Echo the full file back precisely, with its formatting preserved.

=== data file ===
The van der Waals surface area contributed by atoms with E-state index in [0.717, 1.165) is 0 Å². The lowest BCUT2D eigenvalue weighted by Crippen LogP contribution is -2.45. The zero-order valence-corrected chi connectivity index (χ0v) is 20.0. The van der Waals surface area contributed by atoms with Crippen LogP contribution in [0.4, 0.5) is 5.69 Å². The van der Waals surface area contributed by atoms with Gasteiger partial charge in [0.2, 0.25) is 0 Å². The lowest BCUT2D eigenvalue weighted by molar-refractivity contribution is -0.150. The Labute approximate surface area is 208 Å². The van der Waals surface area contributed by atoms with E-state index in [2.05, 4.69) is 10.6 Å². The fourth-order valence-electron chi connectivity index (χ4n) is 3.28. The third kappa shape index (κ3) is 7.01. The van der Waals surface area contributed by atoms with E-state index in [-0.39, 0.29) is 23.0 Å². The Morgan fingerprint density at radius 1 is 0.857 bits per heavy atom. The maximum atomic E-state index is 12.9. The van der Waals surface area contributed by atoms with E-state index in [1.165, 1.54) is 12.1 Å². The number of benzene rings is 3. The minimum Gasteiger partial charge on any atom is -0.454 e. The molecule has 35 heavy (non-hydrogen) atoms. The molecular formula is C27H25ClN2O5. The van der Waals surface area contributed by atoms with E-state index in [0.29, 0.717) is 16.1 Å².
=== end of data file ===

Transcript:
The van der Waals surface area contributed by atoms with E-state index in [0.717, 1.165) is 0 Å². The lowest BCUT2D eigenvalue weighted by Crippen LogP contribution is -2.45. The zero-order valence-corrected chi connectivity index (χ0v) is 20.0. The van der Waals surface area contributed by atoms with Crippen LogP contribution in [0.4, 0.5) is 5.69 Å². The van der Waals surface area contributed by atoms with Gasteiger partial charge in [0.2, 0.25) is 0 Å². The lowest BCUT2D eigenvalue weighted by molar-refractivity contribution is -0.150. The Labute approximate surface area is 208 Å². The van der Waals surface area contributed by atoms with E-state index in [2.05, 4.69) is 10.6 Å². The fourth-order valence-electron chi connectivity index (χ4n) is 3.28. The third kappa shape index (κ3) is 7.01. The van der Waals surface area contributed by atoms with E-state index in [-0.39, 0.29) is 23.0 Å². The Morgan fingerprint density at radius 1 is 0.857 bits per heavy atom. The maximum atomic E-state index is 12.9. The van der Waals surface area contributed by atoms with E-state index in [1.165, 1.54) is 12.1 Å². The number of benzene rings is 3. The minimum Gasteiger partial charge on any atom is -0.454 e. The molecule has 35 heavy (non-hydrogen) atoms. The molecular formula is C27H25ClN2O5. The van der Waals surface area contributed by atoms with E-state index in [0.29, 0.717) is 16.1 Å².